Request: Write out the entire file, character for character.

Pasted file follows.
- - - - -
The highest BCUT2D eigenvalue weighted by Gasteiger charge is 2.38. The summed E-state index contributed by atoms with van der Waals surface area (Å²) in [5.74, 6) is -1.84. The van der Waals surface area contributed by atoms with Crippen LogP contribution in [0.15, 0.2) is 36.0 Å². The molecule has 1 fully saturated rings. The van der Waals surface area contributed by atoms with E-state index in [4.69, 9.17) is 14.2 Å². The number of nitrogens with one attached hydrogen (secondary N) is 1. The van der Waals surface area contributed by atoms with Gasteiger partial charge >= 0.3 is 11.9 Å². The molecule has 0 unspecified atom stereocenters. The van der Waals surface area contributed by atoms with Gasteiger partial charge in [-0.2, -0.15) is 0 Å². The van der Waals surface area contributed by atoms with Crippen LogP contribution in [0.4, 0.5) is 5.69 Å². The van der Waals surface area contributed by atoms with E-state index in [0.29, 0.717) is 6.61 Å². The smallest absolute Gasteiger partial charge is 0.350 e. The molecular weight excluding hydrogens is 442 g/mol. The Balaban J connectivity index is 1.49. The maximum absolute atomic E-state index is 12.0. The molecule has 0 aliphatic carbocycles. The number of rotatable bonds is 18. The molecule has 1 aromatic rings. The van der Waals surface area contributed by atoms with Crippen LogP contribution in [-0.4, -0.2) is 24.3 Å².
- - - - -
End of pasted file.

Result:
The highest BCUT2D eigenvalue weighted by Gasteiger charge is 2.38. The summed E-state index contributed by atoms with van der Waals surface area (Å²) in [5.74, 6) is -1.84. The van der Waals surface area contributed by atoms with Crippen LogP contribution in [0.15, 0.2) is 36.0 Å². The molecule has 1 fully saturated rings. The van der Waals surface area contributed by atoms with E-state index in [4.69, 9.17) is 14.2 Å². The number of nitrogens with one attached hydrogen (secondary N) is 1. The van der Waals surface area contributed by atoms with Gasteiger partial charge >= 0.3 is 11.9 Å². The molecule has 0 unspecified atom stereocenters. The van der Waals surface area contributed by atoms with Gasteiger partial charge in [-0.2, -0.15) is 0 Å². The van der Waals surface area contributed by atoms with Crippen LogP contribution in [0.4, 0.5) is 5.69 Å². The van der Waals surface area contributed by atoms with E-state index in [0.29, 0.717) is 6.61 Å². The smallest absolute Gasteiger partial charge is 0.350 e. The molecular weight excluding hydrogens is 442 g/mol. The Balaban J connectivity index is 1.49. The maximum absolute atomic E-state index is 12.0. The molecule has 0 aliphatic carbocycles. The number of rotatable bonds is 18. The molecule has 1 aromatic rings. The van der Waals surface area contributed by atoms with Crippen LogP contribution in [-0.4, -0.2) is 24.3 Å².